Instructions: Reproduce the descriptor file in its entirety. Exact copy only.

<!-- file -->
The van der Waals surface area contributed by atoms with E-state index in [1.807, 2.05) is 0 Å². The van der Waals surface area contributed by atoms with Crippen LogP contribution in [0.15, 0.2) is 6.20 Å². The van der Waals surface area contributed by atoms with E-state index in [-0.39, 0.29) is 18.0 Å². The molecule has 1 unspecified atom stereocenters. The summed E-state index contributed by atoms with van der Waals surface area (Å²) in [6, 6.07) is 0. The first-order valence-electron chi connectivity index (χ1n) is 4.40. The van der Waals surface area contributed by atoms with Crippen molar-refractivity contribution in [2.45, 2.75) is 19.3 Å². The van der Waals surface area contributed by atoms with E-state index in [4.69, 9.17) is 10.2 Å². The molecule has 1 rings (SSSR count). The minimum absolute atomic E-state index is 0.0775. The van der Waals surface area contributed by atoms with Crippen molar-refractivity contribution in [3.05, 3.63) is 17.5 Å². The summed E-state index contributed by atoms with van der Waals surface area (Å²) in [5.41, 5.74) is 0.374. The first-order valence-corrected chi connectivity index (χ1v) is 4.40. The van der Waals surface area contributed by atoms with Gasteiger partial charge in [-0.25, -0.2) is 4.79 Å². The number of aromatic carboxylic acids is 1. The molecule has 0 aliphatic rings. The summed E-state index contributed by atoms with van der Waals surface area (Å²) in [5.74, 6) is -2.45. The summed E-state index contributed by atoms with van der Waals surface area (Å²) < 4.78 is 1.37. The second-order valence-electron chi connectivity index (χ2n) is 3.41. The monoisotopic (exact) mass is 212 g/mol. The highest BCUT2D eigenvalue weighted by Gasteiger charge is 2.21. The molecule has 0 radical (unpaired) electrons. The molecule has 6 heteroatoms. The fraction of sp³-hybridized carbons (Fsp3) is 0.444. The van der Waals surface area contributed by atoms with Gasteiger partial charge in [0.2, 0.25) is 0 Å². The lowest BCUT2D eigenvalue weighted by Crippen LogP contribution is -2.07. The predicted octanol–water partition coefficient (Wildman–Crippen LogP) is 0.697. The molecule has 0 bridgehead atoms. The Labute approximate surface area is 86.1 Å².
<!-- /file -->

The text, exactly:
The van der Waals surface area contributed by atoms with E-state index in [1.807, 2.05) is 0 Å². The van der Waals surface area contributed by atoms with Crippen LogP contribution in [0.15, 0.2) is 6.20 Å². The van der Waals surface area contributed by atoms with E-state index in [-0.39, 0.29) is 18.0 Å². The molecule has 1 unspecified atom stereocenters. The summed E-state index contributed by atoms with van der Waals surface area (Å²) in [6, 6.07) is 0. The first-order valence-electron chi connectivity index (χ1n) is 4.40. The van der Waals surface area contributed by atoms with Crippen molar-refractivity contribution in [2.45, 2.75) is 19.3 Å². The van der Waals surface area contributed by atoms with E-state index in [4.69, 9.17) is 10.2 Å². The molecule has 1 rings (SSSR count). The minimum absolute atomic E-state index is 0.0775. The van der Waals surface area contributed by atoms with Crippen molar-refractivity contribution in [3.05, 3.63) is 17.5 Å². The summed E-state index contributed by atoms with van der Waals surface area (Å²) in [5.41, 5.74) is 0.374. The first-order valence-corrected chi connectivity index (χ1v) is 4.40. The van der Waals surface area contributed by atoms with Gasteiger partial charge in [-0.25, -0.2) is 4.79 Å². The number of aromatic carboxylic acids is 1. The molecule has 0 aliphatic rings. The summed E-state index contributed by atoms with van der Waals surface area (Å²) in [5.74, 6) is -2.45. The summed E-state index contributed by atoms with van der Waals surface area (Å²) < 4.78 is 1.37. The second-order valence-electron chi connectivity index (χ2n) is 3.41. The monoisotopic (exact) mass is 212 g/mol. The highest BCUT2D eigenvalue weighted by Gasteiger charge is 2.21. The molecule has 0 radical (unpaired) electrons. The molecule has 6 heteroatoms. The fraction of sp³-hybridized carbons (Fsp3) is 0.444. The van der Waals surface area contributed by atoms with Gasteiger partial charge in [0.2, 0.25) is 0 Å². The lowest BCUT2D eigenvalue weighted by Crippen LogP contribution is -2.07. The predicted octanol–water partition coefficient (Wildman–Crippen LogP) is 0.697. The molecule has 0 bridgehead atoms. The Labute approximate surface area is 86.1 Å².